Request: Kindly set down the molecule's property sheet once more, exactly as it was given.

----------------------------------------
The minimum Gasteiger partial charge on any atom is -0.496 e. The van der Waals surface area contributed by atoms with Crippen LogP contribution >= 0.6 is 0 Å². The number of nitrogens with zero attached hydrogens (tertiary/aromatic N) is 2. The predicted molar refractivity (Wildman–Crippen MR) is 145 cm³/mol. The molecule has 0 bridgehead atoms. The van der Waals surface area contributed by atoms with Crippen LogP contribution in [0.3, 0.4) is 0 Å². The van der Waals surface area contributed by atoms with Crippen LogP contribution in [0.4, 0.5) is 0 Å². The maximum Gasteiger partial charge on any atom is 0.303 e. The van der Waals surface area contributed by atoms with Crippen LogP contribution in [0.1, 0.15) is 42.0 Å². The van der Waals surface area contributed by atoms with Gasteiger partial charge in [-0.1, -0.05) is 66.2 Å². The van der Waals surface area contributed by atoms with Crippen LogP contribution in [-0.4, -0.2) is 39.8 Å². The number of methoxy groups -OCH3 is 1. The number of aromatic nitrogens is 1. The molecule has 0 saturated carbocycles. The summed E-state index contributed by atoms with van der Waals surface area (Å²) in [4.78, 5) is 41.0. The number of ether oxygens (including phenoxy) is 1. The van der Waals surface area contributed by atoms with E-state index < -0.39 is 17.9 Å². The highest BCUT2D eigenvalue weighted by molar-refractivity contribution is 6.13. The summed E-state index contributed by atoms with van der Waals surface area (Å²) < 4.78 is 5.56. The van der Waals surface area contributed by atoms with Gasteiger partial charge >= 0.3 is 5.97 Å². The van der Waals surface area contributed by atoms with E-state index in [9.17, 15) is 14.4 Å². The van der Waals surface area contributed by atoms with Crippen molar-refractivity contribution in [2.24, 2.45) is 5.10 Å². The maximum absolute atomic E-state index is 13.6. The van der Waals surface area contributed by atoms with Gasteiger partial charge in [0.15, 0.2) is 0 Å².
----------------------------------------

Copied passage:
The minimum Gasteiger partial charge on any atom is -0.496 e. The van der Waals surface area contributed by atoms with Crippen LogP contribution >= 0.6 is 0 Å². The number of nitrogens with zero attached hydrogens (tertiary/aromatic N) is 2. The predicted molar refractivity (Wildman–Crippen MR) is 145 cm³/mol. The molecule has 0 bridgehead atoms. The van der Waals surface area contributed by atoms with Crippen LogP contribution in [0.3, 0.4) is 0 Å². The van der Waals surface area contributed by atoms with Crippen LogP contribution in [0.4, 0.5) is 0 Å². The maximum Gasteiger partial charge on any atom is 0.303 e. The van der Waals surface area contributed by atoms with Crippen LogP contribution in [0.1, 0.15) is 42.0 Å². The van der Waals surface area contributed by atoms with Gasteiger partial charge in [-0.1, -0.05) is 66.2 Å². The van der Waals surface area contributed by atoms with Crippen LogP contribution in [-0.4, -0.2) is 39.8 Å². The number of methoxy groups -OCH3 is 1. The number of aromatic nitrogens is 1. The molecule has 0 saturated carbocycles. The summed E-state index contributed by atoms with van der Waals surface area (Å²) in [4.78, 5) is 41.0. The number of ether oxygens (including phenoxy) is 1. The van der Waals surface area contributed by atoms with E-state index < -0.39 is 17.9 Å². The highest BCUT2D eigenvalue weighted by molar-refractivity contribution is 6.13. The summed E-state index contributed by atoms with van der Waals surface area (Å²) < 4.78 is 5.56. The van der Waals surface area contributed by atoms with Gasteiger partial charge >= 0.3 is 5.97 Å². The van der Waals surface area contributed by atoms with E-state index in [9.17, 15) is 14.4 Å². The van der Waals surface area contributed by atoms with Crippen molar-refractivity contribution in [2.24, 2.45) is 5.10 Å². The maximum absolute atomic E-state index is 13.6. The van der Waals surface area contributed by atoms with Gasteiger partial charge in [0.15, 0.2) is 0 Å².